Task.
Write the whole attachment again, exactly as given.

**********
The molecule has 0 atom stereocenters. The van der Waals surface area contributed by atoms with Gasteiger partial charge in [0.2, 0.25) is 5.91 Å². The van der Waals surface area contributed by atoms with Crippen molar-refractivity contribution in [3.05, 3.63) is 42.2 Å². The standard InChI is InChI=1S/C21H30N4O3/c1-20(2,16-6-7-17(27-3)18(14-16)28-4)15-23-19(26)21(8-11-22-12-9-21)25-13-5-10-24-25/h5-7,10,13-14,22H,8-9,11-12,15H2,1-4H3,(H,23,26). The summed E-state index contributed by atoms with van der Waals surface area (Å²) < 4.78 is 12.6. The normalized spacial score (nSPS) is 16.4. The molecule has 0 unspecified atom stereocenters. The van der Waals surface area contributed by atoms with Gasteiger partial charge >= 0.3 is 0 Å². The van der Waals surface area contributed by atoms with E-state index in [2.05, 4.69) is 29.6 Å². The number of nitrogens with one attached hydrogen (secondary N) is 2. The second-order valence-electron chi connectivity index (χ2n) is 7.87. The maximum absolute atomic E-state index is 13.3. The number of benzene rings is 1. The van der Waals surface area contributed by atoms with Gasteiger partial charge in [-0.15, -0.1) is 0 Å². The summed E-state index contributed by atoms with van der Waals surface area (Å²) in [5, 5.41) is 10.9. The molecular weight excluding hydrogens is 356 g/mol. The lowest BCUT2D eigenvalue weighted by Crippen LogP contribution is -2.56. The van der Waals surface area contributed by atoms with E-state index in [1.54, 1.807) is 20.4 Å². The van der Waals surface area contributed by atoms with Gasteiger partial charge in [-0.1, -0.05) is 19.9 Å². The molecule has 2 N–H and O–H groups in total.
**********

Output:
The molecule has 0 atom stereocenters. The van der Waals surface area contributed by atoms with Gasteiger partial charge in [0.2, 0.25) is 5.91 Å². The van der Waals surface area contributed by atoms with Crippen molar-refractivity contribution in [3.05, 3.63) is 42.2 Å². The standard InChI is InChI=1S/C21H30N4O3/c1-20(2,16-6-7-17(27-3)18(14-16)28-4)15-23-19(26)21(8-11-22-12-9-21)25-13-5-10-24-25/h5-7,10,13-14,22H,8-9,11-12,15H2,1-4H3,(H,23,26). The summed E-state index contributed by atoms with van der Waals surface area (Å²) < 4.78 is 12.6. The normalized spacial score (nSPS) is 16.4. The molecule has 0 unspecified atom stereocenters. The van der Waals surface area contributed by atoms with Gasteiger partial charge >= 0.3 is 0 Å². The van der Waals surface area contributed by atoms with E-state index in [2.05, 4.69) is 29.6 Å². The number of nitrogens with one attached hydrogen (secondary N) is 2. The second-order valence-electron chi connectivity index (χ2n) is 7.87. The maximum absolute atomic E-state index is 13.3. The number of benzene rings is 1. The van der Waals surface area contributed by atoms with Gasteiger partial charge in [-0.15, -0.1) is 0 Å². The summed E-state index contributed by atoms with van der Waals surface area (Å²) in [5, 5.41) is 10.9. The molecular weight excluding hydrogens is 356 g/mol. The lowest BCUT2D eigenvalue weighted by Crippen LogP contribution is -2.56. The van der Waals surface area contributed by atoms with E-state index in [1.54, 1.807) is 20.4 Å². The van der Waals surface area contributed by atoms with Gasteiger partial charge in [-0.1, -0.05) is 19.9 Å². The molecule has 2 N–H and O–H groups in total.